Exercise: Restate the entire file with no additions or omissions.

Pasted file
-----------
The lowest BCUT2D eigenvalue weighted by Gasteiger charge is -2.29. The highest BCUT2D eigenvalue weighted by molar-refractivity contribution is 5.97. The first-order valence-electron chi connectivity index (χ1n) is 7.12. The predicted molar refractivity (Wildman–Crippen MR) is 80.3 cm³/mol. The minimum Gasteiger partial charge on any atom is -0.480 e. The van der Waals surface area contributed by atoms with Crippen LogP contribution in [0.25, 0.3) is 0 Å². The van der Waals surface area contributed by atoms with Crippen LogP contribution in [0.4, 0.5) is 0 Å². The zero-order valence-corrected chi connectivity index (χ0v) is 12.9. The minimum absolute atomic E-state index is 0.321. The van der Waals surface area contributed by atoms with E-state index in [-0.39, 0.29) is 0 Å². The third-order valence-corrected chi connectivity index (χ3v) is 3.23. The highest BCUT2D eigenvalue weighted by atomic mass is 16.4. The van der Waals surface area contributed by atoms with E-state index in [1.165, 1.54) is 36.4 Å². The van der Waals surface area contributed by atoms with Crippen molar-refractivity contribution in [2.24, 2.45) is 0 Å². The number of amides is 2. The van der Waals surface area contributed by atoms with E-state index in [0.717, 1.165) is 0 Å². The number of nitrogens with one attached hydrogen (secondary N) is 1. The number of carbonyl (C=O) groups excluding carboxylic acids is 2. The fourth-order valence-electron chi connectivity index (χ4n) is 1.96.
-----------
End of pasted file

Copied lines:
The lowest BCUT2D eigenvalue weighted by Gasteiger charge is -2.29. The highest BCUT2D eigenvalue weighted by molar-refractivity contribution is 5.97. The first-order valence-electron chi connectivity index (χ1n) is 7.12. The predicted molar refractivity (Wildman–Crippen MR) is 80.3 cm³/mol. The minimum Gasteiger partial charge on any atom is -0.480 e. The van der Waals surface area contributed by atoms with Crippen LogP contribution in [0.25, 0.3) is 0 Å². The van der Waals surface area contributed by atoms with Crippen LogP contribution in [0.4, 0.5) is 0 Å². The zero-order valence-corrected chi connectivity index (χ0v) is 12.9. The minimum absolute atomic E-state index is 0.321. The van der Waals surface area contributed by atoms with E-state index in [-0.39, 0.29) is 0 Å². The third-order valence-corrected chi connectivity index (χ3v) is 3.23. The highest BCUT2D eigenvalue weighted by atomic mass is 16.4. The van der Waals surface area contributed by atoms with E-state index in [1.165, 1.54) is 36.4 Å². The van der Waals surface area contributed by atoms with Crippen molar-refractivity contribution in [2.24, 2.45) is 0 Å². The number of amides is 2. The van der Waals surface area contributed by atoms with E-state index in [0.717, 1.165) is 0 Å². The number of nitrogens with one attached hydrogen (secondary N) is 1. The number of carbonyl (C=O) groups excluding carboxylic acids is 2. The fourth-order valence-electron chi connectivity index (χ4n) is 1.96.